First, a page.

MA Jurors Taking Notes
Note taking was not allowed in Massachusetts criminal jury trials until recently. There is no universal rule in terms of note taking in Massachusetts jury trials. Some Massachusetts judges will allow note taking during a criminal jury trial, while others will not. Each judge has the discretion to allow or prohibit note taking during the jury trial.
Some judges will allow note taking because some jurors may feel that the notes are helpful. Jurors may be more inclined to want to take notes where the facts of the case complicated. Other judges are concerned that the note taking will distract or interfere with the juror’s ability to hear the evidence.
When judges do allow note taking the judge usually tells the jurors to try to take brief notes. Some jurors may be inclined to take detailed notes and want to summarize all the testimony. Most judges will discourage this as thorough note taking will most likely interfere with the juror’s concentration. The jury has an important role to determine what witnesses to believe and how much to believe each witness’s testimony. As a result, it is important that each juror focus on the witnesses more than his or her notes.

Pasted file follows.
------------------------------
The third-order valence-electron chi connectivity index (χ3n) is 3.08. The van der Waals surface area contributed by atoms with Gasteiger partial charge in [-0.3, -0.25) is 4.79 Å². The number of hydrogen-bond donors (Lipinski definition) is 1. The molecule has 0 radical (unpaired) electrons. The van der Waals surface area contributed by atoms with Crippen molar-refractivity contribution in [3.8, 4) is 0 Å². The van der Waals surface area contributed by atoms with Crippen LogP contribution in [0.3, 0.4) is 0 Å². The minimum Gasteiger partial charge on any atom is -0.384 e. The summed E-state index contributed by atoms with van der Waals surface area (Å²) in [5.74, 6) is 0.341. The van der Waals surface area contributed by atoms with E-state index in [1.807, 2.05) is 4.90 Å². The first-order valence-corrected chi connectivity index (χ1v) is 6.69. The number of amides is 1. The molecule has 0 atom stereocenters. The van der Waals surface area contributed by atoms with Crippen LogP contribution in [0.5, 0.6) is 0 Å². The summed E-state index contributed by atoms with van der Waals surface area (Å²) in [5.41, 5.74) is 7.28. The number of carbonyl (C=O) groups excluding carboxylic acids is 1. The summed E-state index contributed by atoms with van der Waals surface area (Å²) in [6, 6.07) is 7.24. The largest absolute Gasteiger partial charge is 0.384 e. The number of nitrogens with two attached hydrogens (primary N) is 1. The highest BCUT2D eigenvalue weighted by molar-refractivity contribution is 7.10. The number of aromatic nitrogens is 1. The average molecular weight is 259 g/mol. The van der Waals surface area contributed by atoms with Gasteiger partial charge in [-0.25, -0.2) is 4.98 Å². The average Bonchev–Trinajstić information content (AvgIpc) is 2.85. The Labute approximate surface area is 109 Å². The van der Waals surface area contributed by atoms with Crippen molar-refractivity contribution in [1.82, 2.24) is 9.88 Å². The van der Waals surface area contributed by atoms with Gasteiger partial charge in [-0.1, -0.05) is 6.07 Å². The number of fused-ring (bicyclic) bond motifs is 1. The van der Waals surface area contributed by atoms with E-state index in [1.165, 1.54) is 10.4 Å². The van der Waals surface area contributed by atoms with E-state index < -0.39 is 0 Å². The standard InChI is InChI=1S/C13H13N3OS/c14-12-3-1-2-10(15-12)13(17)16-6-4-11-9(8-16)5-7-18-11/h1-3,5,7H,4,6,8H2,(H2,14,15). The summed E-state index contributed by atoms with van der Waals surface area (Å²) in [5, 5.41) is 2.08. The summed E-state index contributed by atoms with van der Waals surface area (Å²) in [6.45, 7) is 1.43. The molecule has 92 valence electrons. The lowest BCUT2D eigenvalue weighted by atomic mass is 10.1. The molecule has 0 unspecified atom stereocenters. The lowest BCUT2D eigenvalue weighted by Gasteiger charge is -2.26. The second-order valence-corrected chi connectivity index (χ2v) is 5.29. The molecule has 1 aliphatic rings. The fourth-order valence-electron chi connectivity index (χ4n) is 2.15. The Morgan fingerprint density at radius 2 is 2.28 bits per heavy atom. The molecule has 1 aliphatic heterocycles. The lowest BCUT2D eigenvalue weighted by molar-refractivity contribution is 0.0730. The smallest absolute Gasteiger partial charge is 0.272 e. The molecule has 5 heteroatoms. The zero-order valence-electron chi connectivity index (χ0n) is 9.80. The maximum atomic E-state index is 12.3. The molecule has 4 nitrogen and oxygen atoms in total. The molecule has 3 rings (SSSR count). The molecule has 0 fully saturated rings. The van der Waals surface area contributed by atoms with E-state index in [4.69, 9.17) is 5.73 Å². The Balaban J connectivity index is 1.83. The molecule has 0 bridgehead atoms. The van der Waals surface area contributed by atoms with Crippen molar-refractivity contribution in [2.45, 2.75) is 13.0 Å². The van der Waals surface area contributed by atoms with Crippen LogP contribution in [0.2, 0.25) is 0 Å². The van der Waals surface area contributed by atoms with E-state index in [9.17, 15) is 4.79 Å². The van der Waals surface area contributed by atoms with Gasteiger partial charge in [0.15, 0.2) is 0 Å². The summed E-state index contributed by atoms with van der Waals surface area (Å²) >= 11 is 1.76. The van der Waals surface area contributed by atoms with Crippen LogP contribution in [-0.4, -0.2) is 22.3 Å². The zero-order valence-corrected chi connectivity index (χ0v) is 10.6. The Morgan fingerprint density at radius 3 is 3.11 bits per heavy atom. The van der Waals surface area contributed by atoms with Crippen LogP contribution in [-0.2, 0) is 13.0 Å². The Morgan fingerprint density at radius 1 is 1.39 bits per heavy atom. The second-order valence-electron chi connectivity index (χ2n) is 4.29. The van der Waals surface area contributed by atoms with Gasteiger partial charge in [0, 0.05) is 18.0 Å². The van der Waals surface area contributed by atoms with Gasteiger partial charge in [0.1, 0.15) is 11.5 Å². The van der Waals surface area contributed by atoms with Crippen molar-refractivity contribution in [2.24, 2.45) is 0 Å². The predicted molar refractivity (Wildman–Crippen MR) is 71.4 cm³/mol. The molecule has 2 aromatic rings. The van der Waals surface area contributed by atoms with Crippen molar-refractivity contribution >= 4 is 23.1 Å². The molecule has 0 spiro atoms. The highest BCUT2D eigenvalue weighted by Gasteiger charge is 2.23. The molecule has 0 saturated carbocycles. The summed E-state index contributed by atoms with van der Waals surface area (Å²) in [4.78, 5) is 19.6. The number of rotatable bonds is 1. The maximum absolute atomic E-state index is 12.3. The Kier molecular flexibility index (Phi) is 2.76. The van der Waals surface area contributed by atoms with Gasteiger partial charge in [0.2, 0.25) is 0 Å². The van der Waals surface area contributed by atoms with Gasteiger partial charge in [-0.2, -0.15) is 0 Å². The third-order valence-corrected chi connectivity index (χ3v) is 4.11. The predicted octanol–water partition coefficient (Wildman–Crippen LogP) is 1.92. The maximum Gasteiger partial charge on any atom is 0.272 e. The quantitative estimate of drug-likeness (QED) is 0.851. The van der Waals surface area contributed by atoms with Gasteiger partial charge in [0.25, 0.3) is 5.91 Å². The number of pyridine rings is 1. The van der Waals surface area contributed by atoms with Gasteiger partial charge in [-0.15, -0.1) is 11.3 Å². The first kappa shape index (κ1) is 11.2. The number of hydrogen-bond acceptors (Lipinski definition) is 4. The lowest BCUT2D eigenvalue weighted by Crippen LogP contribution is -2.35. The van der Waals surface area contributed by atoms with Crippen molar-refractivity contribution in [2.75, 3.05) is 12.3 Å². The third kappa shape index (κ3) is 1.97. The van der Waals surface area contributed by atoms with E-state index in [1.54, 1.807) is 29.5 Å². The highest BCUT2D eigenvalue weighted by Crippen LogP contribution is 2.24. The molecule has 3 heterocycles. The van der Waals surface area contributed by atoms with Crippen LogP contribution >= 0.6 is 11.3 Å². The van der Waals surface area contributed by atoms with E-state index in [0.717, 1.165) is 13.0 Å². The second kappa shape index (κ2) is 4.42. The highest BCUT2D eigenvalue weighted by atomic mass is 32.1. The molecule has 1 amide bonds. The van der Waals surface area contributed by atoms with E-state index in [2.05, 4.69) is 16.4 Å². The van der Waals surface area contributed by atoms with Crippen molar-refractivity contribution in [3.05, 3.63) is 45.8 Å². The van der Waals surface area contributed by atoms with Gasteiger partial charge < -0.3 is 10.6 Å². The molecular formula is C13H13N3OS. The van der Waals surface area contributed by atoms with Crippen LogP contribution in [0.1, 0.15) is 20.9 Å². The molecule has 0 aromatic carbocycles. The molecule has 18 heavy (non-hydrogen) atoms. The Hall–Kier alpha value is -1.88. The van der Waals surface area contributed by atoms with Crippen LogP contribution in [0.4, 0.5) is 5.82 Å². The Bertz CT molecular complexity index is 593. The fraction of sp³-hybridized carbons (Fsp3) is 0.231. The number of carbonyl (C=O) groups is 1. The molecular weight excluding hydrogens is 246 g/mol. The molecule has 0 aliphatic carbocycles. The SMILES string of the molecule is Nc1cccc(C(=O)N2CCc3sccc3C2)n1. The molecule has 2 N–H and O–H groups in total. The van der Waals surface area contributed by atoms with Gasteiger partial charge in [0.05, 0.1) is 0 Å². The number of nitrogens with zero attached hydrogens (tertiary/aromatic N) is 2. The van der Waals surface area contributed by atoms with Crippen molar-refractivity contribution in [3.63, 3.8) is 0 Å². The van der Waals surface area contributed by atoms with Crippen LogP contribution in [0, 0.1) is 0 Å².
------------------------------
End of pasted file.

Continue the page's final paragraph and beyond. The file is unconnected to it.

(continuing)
Judges are also concerned that jurors may rely heavily on their notes when deliberating a case. In all criminal jury trials a juror’s notes is not an official transcript and judges are concerned with jurors trying to use their notes to persuade other jurors. Jurors should rely on their own memory of the case to make a determination. In trying to prevent jurors from relying on their notes too much, the judge will usually ask the jurors to keep their notes private. At the end of a trial, the notes are collected by the court officer and destroyed.
For questions contact Attorney Chan at 508-808-8902.